Ratan Tata leaves behind a business empire almost 50 times bigger than what he inherited in 1991. To put this in perspective, India’s gross national product grew 15 times between 1991 and 2011. The Tata group has been the spearhead of India’s integration with the world economy and this shows up in $58 billion of its $100 billion revenue last year flowing in from abroad. If Manmohan Singh was the architect of the country’s reforms, Mr Tata — an architect by training — built a gigantic corporate house with those blueprints. He did it by giving sunrise industries the room to grow: Tata Consultancy Services (TCS) brings in a tenth of India’s software and outsourcing exports. Mr Tata also led the Great Indian Takeover: the group’s turnover vaulted 10 times in the past decade after a string of marquee international acquisitions, including Tetley, Corus and Jaguar-Land Rover. And the Nano turned the world’s attention to frugal Indian engineering that sought billions at the bottom of the pyramid.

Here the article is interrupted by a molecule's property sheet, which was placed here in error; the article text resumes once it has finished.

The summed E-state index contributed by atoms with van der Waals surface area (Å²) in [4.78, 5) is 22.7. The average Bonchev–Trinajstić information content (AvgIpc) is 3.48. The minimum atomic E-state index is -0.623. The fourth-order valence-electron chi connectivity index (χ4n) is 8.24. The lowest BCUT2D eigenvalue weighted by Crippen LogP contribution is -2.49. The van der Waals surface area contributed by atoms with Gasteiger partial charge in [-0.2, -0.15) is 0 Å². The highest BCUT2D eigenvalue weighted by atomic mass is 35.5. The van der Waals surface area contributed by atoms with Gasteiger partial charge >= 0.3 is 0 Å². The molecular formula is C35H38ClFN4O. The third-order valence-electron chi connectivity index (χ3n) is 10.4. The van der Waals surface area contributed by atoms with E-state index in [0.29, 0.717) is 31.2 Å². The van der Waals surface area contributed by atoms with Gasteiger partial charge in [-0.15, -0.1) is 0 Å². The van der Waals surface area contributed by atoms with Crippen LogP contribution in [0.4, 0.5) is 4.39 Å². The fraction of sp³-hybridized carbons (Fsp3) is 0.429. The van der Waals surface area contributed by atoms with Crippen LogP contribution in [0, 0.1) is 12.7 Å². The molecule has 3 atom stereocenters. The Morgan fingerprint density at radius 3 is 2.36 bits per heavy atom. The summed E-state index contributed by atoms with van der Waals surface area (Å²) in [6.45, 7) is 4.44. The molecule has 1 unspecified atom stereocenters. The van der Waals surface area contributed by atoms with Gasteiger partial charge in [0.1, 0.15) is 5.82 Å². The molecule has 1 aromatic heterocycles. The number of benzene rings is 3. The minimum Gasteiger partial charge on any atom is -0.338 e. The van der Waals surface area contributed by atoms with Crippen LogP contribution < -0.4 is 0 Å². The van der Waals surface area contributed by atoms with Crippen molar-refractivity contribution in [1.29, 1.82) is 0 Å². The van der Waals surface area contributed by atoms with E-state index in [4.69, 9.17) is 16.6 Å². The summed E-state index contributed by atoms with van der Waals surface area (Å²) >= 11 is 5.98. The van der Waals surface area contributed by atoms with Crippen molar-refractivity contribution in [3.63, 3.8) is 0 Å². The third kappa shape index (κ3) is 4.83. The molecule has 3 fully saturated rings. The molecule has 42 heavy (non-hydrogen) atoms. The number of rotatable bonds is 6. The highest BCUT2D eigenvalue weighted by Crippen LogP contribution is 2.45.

Mr Tata came into his inheritance late, but persevered to dispel initial misgivings about being able to shoulder JRD’s legacy. He brought to heel a posse of professional managers, the satrapies have been dissolved and the group has acquired a tighter corporate identity. The Tatas are ahead of the pack in aligning corporate governance with international practices and this serves as a springboard for a new generation of the global Indian manager. Cyrus Mistry, Mr Tata’s successor, will need a vision broad enough to connect the dots between the Nano and the Jaguar in the quest for new markets. Mr Mistry’s credentials of running his own construction business are impressive, and hugely appreciated in Bombay House. He will have had exposure to the Tata way of doing business both as shareholder and director, but there is no experience that prepares anyone to run a group as diverse as this. He will have to learn on the job, just as Mr Tata did a couple of decades ago.
At heart, the Tata group still remains a bricks-and-mortar conglomerate with two-thirds of its business coming from materials and engineering: Tata Steel, Tata Motors, Tata Global Beverages and Tata Chemicals are among the top players globally. The commodity business is prone to regulatory capture across the globe and the terms of trade do not favour manufacturing. India’s first multinational is not as nimble-footed as some of the current stars of the knowledge economy. Yet, in a society where business houses seldom survive the third generation, the House of Tata has kept reinventing itself during most of its 144-year existence. Mr Tata has done quite a bit of it during his watch.